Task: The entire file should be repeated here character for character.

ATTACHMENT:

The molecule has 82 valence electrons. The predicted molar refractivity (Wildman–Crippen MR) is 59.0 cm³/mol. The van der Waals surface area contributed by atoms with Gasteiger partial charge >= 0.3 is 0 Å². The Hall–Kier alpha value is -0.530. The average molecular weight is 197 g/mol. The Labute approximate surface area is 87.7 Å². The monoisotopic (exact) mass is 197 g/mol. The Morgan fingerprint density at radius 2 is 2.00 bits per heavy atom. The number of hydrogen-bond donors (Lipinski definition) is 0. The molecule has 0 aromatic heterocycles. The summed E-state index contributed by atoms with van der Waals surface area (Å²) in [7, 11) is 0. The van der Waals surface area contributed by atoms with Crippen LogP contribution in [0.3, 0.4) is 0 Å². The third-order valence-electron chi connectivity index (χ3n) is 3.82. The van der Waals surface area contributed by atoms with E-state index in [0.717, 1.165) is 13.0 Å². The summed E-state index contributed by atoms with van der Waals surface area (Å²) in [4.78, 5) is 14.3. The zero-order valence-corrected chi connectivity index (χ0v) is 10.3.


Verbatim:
The molecule has 82 valence electrons. The predicted molar refractivity (Wildman–Crippen MR) is 59.0 cm³/mol. The van der Waals surface area contributed by atoms with Gasteiger partial charge >= 0.3 is 0 Å². The Hall–Kier alpha value is -0.530. The average molecular weight is 197 g/mol. The Labute approximate surface area is 87.7 Å². The monoisotopic (exact) mass is 197 g/mol. The Morgan fingerprint density at radius 2 is 2.00 bits per heavy atom. The number of hydrogen-bond donors (Lipinski definition) is 0. The molecule has 0 aromatic heterocycles. The summed E-state index contributed by atoms with van der Waals surface area (Å²) in [7, 11) is 0. The van der Waals surface area contributed by atoms with Crippen LogP contribution in [0.3, 0.4) is 0 Å². The third-order valence-electron chi connectivity index (χ3n) is 3.82. The van der Waals surface area contributed by atoms with E-state index in [0.717, 1.165) is 13.0 Å². The summed E-state index contributed by atoms with van der Waals surface area (Å²) in [4.78, 5) is 14.3. The zero-order valence-corrected chi connectivity index (χ0v) is 10.3.